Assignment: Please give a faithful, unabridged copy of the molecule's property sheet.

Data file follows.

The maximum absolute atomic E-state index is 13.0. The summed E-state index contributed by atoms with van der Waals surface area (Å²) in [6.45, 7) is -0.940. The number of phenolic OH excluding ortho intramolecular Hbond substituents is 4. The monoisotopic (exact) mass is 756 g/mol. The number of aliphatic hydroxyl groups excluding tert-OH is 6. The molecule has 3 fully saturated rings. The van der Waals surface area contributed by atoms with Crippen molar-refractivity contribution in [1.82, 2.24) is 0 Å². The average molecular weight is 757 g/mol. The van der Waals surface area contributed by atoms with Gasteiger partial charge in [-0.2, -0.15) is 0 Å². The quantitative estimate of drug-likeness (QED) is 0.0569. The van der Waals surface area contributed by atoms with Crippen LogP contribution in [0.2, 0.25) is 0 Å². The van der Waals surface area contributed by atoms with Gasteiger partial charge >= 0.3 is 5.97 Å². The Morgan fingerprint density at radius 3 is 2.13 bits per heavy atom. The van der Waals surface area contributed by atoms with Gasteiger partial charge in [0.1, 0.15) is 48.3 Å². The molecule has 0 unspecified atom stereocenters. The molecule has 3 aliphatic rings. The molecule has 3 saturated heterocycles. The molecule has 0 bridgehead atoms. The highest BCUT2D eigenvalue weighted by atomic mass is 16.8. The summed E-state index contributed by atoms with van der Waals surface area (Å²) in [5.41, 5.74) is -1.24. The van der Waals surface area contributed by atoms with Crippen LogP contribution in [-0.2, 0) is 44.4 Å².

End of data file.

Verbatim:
The maximum absolute atomic E-state index is 13.0. The summed E-state index contributed by atoms with van der Waals surface area (Å²) in [6.45, 7) is -0.940. The number of phenolic OH excluding ortho intramolecular Hbond substituents is 4. The monoisotopic (exact) mass is 756 g/mol. The number of aliphatic hydroxyl groups excluding tert-OH is 6. The molecule has 3 fully saturated rings. The van der Waals surface area contributed by atoms with Crippen molar-refractivity contribution in [1.82, 2.24) is 0 Å². The average molecular weight is 757 g/mol. The van der Waals surface area contributed by atoms with Gasteiger partial charge in [-0.2, -0.15) is 0 Å². The quantitative estimate of drug-likeness (QED) is 0.0569. The van der Waals surface area contributed by atoms with Crippen LogP contribution in [0.2, 0.25) is 0 Å². The van der Waals surface area contributed by atoms with Gasteiger partial charge >= 0.3 is 5.97 Å². The Morgan fingerprint density at radius 3 is 2.13 bits per heavy atom. The van der Waals surface area contributed by atoms with Gasteiger partial charge in [0.1, 0.15) is 48.3 Å². The molecule has 0 unspecified atom stereocenters. The molecule has 3 aliphatic rings. The molecule has 3 saturated heterocycles. The molecule has 0 bridgehead atoms. The highest BCUT2D eigenvalue weighted by atomic mass is 16.8. The summed E-state index contributed by atoms with van der Waals surface area (Å²) in [5.41, 5.74) is -1.24. The van der Waals surface area contributed by atoms with Crippen LogP contribution in [-0.2, 0) is 44.4 Å².